Saturday, September 21, 2013
Is this the end of the Mack Brown era?
Ah, yes, the 2013 Longhorn football season is going up in flames.
After the blow-out loss to BYU, Mack Brown sacrificed Manny Diaz to the football gods. It didn't work. The Horns looked every bit as lost in the second half against Ole Miss as they looked up in Provo the week before.
Why Manny Diaz still had a job when Texas kicked off the 2013 is a mystery to me. Last year's defense was the worst defense in program history. There were analysts that predicted good things for Texas this season. They based this prediction on the 19 returning starters the Horns would have coming back. They would be the most experienced team in the Big XII this season.
They pointed out key defensive players who would be back after having their 2012 season cut short by injury. But how did that square with the fact that the Longhorn defense was better at the end of the season - after losing those players to injury - than it was earlier in the season?
Greg Robinson was given an impossible job when Mack Brown named him defensive coordinator the day after the beat down in Provo. How on earth was he supposed to come in and rescue a defense that couldn't tackle and was every bit as bad as last year's monstrosity?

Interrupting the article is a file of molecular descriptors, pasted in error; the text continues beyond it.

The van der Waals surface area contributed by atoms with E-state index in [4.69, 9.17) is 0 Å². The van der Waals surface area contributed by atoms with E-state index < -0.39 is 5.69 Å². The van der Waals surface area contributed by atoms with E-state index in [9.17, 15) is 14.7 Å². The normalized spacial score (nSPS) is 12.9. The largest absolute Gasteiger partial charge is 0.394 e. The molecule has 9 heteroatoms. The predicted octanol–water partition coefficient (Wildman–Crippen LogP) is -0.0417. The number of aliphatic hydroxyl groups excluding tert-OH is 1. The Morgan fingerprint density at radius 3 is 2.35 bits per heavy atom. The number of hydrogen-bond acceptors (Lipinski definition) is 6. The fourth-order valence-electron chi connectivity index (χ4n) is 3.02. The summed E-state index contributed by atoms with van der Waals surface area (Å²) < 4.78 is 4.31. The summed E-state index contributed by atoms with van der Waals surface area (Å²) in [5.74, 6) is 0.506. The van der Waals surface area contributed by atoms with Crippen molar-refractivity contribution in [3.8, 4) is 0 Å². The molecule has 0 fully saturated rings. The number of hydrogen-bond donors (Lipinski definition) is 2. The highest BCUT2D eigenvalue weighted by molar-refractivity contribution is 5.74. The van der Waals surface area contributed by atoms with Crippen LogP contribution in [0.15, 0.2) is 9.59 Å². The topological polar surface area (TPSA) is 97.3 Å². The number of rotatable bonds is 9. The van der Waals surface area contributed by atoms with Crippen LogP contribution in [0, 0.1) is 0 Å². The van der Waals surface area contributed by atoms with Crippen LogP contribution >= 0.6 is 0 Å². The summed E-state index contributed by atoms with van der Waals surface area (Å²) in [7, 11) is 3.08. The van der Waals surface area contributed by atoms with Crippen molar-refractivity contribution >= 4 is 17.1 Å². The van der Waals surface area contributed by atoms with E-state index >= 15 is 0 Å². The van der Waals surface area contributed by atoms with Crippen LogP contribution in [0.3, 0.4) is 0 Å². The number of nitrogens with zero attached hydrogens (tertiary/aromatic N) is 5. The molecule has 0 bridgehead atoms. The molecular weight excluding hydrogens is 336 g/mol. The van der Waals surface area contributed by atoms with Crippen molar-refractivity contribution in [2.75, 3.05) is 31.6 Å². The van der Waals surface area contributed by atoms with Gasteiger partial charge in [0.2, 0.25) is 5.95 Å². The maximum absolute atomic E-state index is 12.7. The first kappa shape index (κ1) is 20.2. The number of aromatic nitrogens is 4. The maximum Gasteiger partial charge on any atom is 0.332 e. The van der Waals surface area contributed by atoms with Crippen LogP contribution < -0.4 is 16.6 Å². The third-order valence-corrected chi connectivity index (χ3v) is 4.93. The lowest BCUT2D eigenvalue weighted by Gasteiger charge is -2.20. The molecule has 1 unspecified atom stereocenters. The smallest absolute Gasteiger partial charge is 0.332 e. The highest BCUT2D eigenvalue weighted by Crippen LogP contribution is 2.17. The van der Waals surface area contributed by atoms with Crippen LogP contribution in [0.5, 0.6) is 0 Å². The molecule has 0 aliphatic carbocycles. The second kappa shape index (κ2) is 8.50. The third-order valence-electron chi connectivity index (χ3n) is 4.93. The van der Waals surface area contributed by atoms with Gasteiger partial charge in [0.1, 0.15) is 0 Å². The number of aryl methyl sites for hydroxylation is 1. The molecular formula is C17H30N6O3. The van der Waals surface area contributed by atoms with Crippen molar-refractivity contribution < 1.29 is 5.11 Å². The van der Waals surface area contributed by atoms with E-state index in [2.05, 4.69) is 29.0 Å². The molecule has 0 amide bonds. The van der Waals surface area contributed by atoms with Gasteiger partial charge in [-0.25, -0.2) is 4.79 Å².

The University of Texas gets to cherry pick its recruiting class. Texas doesn't recruit, the saying goes, Texas selects. And that's where there's a disconnect. Year and after year Texas pulls in one of the best recruiting classes - but what happens to that talent? Why isn't Texas competing for the national championship (or even the Big XII title) every year?
Either the talent isn't as good as advertised - or the coaching isn't up to par. Maybe the coach as CEO model used by Mack Brown isn't good enough to make Texas a top tier team year after year. Maybe it's the quality of the assistant coaches. Whichever it is, it all falls on Mack Brown's shoulders.
I don't know if it's time for Mack Brown to step aside. We are now in the midst of four years of mediocrity following the excellence of the Vince Young and Colt McCoy years. When Mack Brown came aboard the program had been mediocre for the better part of two decades. Mack Brown reloaded and built the Longhorns into a machine - winning ten or more games every year for a decade. I don't know if he can rebuild it this time.